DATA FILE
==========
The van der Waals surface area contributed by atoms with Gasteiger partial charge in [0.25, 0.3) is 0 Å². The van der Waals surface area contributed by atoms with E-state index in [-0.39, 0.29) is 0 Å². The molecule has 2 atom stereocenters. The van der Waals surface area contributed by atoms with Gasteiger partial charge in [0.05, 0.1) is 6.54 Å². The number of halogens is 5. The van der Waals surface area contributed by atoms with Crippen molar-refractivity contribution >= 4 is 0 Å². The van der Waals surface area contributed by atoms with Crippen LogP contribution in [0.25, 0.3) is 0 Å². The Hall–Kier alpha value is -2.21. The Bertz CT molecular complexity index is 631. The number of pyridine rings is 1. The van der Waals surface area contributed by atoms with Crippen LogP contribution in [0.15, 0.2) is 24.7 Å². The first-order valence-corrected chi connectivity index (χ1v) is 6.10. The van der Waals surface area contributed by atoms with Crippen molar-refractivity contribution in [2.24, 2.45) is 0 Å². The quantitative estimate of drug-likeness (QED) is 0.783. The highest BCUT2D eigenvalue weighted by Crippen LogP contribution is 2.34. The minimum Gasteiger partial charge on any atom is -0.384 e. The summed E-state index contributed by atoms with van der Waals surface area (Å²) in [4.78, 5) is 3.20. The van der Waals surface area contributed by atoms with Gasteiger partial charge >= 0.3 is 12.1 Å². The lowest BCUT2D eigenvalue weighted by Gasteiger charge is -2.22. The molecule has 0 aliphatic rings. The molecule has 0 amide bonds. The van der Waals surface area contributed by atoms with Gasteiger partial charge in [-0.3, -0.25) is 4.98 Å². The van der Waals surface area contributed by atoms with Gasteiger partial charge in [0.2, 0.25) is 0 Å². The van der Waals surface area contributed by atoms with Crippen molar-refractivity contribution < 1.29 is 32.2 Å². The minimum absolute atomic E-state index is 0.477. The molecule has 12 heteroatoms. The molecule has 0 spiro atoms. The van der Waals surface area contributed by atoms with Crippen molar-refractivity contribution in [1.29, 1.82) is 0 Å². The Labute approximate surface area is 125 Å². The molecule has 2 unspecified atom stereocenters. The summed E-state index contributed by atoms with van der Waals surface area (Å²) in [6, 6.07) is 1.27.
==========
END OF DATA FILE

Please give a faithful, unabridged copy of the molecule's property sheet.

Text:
The van der Waals surface area contributed by atoms with Gasteiger partial charge in [0.25, 0.3) is 0 Å². The van der Waals surface area contributed by atoms with E-state index in [-0.39, 0.29) is 0 Å². The molecule has 2 atom stereocenters. The van der Waals surface area contributed by atoms with Gasteiger partial charge in [0.05, 0.1) is 6.54 Å². The number of halogens is 5. The van der Waals surface area contributed by atoms with Crippen molar-refractivity contribution >= 4 is 0 Å². The van der Waals surface area contributed by atoms with Crippen LogP contribution in [0.25, 0.3) is 0 Å². The Hall–Kier alpha value is -2.21. The Bertz CT molecular complexity index is 631. The number of pyridine rings is 1. The van der Waals surface area contributed by atoms with Crippen LogP contribution in [0.15, 0.2) is 24.7 Å². The first-order valence-corrected chi connectivity index (χ1v) is 6.10. The van der Waals surface area contributed by atoms with Crippen molar-refractivity contribution in [2.24, 2.45) is 0 Å². The quantitative estimate of drug-likeness (QED) is 0.783. The highest BCUT2D eigenvalue weighted by Crippen LogP contribution is 2.34. The minimum Gasteiger partial charge on any atom is -0.384 e. The summed E-state index contributed by atoms with van der Waals surface area (Å²) in [4.78, 5) is 3.20. The van der Waals surface area contributed by atoms with Gasteiger partial charge >= 0.3 is 12.1 Å². The lowest BCUT2D eigenvalue weighted by Gasteiger charge is -2.22. The molecule has 0 aliphatic rings. The molecule has 0 amide bonds. The van der Waals surface area contributed by atoms with Gasteiger partial charge in [-0.3, -0.25) is 4.98 Å². The van der Waals surface area contributed by atoms with Gasteiger partial charge in [0.2, 0.25) is 0 Å². The van der Waals surface area contributed by atoms with Crippen molar-refractivity contribution < 1.29 is 32.2 Å². The minimum absolute atomic E-state index is 0.477. The molecule has 12 heteroatoms. The molecule has 0 spiro atoms. The van der Waals surface area contributed by atoms with Crippen molar-refractivity contribution in [1.29, 1.82) is 0 Å². The Labute approximate surface area is 125 Å². The molecule has 2 unspecified atom stereocenters. The summed E-state index contributed by atoms with van der Waals surface area (Å²) in [6, 6.07) is 1.27.